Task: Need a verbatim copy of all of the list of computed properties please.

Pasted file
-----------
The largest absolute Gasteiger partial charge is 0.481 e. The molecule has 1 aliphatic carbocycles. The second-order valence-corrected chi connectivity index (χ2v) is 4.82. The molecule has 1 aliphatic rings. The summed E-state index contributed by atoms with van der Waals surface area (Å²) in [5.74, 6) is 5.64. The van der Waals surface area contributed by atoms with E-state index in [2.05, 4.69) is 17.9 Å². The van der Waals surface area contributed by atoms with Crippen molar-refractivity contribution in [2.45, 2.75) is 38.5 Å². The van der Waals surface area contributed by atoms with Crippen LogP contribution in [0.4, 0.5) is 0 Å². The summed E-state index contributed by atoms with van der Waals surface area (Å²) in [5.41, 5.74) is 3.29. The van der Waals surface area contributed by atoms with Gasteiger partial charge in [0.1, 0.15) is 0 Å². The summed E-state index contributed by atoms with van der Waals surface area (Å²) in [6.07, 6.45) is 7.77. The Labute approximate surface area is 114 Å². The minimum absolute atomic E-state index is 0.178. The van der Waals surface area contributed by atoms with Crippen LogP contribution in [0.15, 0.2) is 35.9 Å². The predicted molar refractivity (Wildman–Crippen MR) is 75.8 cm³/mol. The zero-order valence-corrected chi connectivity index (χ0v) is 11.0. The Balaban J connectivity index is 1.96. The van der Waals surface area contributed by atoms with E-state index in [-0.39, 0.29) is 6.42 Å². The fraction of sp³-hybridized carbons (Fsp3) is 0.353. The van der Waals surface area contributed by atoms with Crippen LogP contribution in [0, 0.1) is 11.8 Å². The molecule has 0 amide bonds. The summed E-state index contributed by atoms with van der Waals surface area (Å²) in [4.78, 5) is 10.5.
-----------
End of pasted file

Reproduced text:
The largest absolute Gasteiger partial charge is 0.481 e. The molecule has 1 aliphatic carbocycles. The second-order valence-corrected chi connectivity index (χ2v) is 4.82. The molecule has 1 aliphatic rings. The summed E-state index contributed by atoms with van der Waals surface area (Å²) in [5.74, 6) is 5.64. The van der Waals surface area contributed by atoms with E-state index in [2.05, 4.69) is 17.9 Å². The van der Waals surface area contributed by atoms with Crippen molar-refractivity contribution in [2.45, 2.75) is 38.5 Å². The van der Waals surface area contributed by atoms with Crippen LogP contribution in [0.4, 0.5) is 0 Å². The summed E-state index contributed by atoms with van der Waals surface area (Å²) in [5.41, 5.74) is 3.29. The van der Waals surface area contributed by atoms with Gasteiger partial charge in [0.1, 0.15) is 0 Å². The summed E-state index contributed by atoms with van der Waals surface area (Å²) in [6.07, 6.45) is 7.77. The Labute approximate surface area is 114 Å². The minimum absolute atomic E-state index is 0.178. The van der Waals surface area contributed by atoms with Crippen LogP contribution in [0.15, 0.2) is 35.9 Å². The predicted molar refractivity (Wildman–Crippen MR) is 75.8 cm³/mol. The zero-order valence-corrected chi connectivity index (χ0v) is 11.0. The Balaban J connectivity index is 1.96. The van der Waals surface area contributed by atoms with E-state index in [-0.39, 0.29) is 6.42 Å². The fraction of sp³-hybridized carbons (Fsp3) is 0.353. The van der Waals surface area contributed by atoms with Crippen LogP contribution in [0, 0.1) is 11.8 Å². The molecule has 0 amide bonds. The summed E-state index contributed by atoms with van der Waals surface area (Å²) in [4.78, 5) is 10.5.